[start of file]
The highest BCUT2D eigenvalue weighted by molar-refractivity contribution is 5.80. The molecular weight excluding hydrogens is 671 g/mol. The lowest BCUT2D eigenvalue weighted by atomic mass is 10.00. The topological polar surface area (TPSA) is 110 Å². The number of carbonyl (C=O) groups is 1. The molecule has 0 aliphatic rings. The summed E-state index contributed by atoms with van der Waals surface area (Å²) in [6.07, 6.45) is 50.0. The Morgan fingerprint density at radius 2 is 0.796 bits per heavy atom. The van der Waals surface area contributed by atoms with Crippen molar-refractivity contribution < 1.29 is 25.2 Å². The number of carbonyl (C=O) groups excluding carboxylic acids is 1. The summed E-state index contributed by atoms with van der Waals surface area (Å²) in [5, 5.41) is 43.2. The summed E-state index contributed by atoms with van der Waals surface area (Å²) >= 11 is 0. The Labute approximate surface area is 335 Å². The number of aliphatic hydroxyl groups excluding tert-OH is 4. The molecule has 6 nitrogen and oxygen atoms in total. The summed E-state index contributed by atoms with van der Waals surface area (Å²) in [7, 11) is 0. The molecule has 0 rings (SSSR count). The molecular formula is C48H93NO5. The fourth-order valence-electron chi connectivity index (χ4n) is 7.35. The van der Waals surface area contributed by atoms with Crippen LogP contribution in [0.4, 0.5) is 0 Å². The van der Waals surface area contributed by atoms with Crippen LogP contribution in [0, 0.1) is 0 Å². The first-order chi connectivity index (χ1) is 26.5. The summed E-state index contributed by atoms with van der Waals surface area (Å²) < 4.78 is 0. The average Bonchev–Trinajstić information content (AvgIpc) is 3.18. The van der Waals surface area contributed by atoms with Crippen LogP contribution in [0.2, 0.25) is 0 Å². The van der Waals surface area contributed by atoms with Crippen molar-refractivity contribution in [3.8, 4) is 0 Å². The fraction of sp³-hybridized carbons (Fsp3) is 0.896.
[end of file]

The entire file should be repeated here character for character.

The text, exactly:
The highest BCUT2D eigenvalue weighted by molar-refractivity contribution is 5.80. The molecular weight excluding hydrogens is 671 g/mol. The lowest BCUT2D eigenvalue weighted by atomic mass is 10.00. The topological polar surface area (TPSA) is 110 Å². The number of carbonyl (C=O) groups is 1. The molecule has 0 aliphatic rings. The summed E-state index contributed by atoms with van der Waals surface area (Å²) in [6.07, 6.45) is 50.0. The Morgan fingerprint density at radius 2 is 0.796 bits per heavy atom. The van der Waals surface area contributed by atoms with Crippen molar-refractivity contribution < 1.29 is 25.2 Å². The number of carbonyl (C=O) groups excluding carboxylic acids is 1. The summed E-state index contributed by atoms with van der Waals surface area (Å²) in [5, 5.41) is 43.2. The summed E-state index contributed by atoms with van der Waals surface area (Å²) >= 11 is 0. The Labute approximate surface area is 335 Å². The number of aliphatic hydroxyl groups excluding tert-OH is 4. The molecule has 6 nitrogen and oxygen atoms in total. The summed E-state index contributed by atoms with van der Waals surface area (Å²) in [7, 11) is 0. The molecule has 0 rings (SSSR count). The molecular formula is C48H93NO5. The fourth-order valence-electron chi connectivity index (χ4n) is 7.35. The van der Waals surface area contributed by atoms with Crippen LogP contribution in [0.4, 0.5) is 0 Å². The van der Waals surface area contributed by atoms with Crippen LogP contribution in [0, 0.1) is 0 Å². The first-order chi connectivity index (χ1) is 26.5. The summed E-state index contributed by atoms with van der Waals surface area (Å²) < 4.78 is 0. The average Bonchev–Trinajstić information content (AvgIpc) is 3.18. The van der Waals surface area contributed by atoms with Crippen LogP contribution in [0.2, 0.25) is 0 Å². The van der Waals surface area contributed by atoms with Crippen molar-refractivity contribution in [3.8, 4) is 0 Å². The fraction of sp³-hybridized carbons (Fsp3) is 0.896.